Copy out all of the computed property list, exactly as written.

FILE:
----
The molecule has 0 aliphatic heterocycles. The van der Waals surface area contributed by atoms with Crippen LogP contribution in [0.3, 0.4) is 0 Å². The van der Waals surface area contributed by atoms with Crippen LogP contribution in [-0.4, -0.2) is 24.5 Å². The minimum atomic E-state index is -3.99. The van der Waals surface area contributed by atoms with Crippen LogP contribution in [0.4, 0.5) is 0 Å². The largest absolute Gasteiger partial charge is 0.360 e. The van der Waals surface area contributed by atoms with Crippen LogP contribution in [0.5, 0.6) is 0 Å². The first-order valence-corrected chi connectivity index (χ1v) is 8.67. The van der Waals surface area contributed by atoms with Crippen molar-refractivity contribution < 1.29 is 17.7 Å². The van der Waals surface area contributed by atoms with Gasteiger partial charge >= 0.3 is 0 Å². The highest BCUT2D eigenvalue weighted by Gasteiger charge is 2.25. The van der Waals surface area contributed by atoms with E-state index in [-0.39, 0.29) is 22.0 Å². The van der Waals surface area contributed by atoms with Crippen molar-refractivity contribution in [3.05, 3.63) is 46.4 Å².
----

The molecule has 0 aliphatic heterocycles. The van der Waals surface area contributed by atoms with Crippen LogP contribution in [0.3, 0.4) is 0 Å². The van der Waals surface area contributed by atoms with Crippen LogP contribution in [-0.4, -0.2) is 24.5 Å². The minimum atomic E-state index is -3.99. The van der Waals surface area contributed by atoms with Crippen LogP contribution in [0.4, 0.5) is 0 Å². The largest absolute Gasteiger partial charge is 0.360 e. The van der Waals surface area contributed by atoms with Crippen LogP contribution in [0.5, 0.6) is 0 Å². The first-order valence-corrected chi connectivity index (χ1v) is 8.67. The van der Waals surface area contributed by atoms with Crippen molar-refractivity contribution < 1.29 is 17.7 Å². The van der Waals surface area contributed by atoms with Gasteiger partial charge >= 0.3 is 0 Å². The highest BCUT2D eigenvalue weighted by Gasteiger charge is 2.25. The van der Waals surface area contributed by atoms with E-state index in [-0.39, 0.29) is 22.0 Å². The van der Waals surface area contributed by atoms with Crippen molar-refractivity contribution in [3.05, 3.63) is 46.4 Å².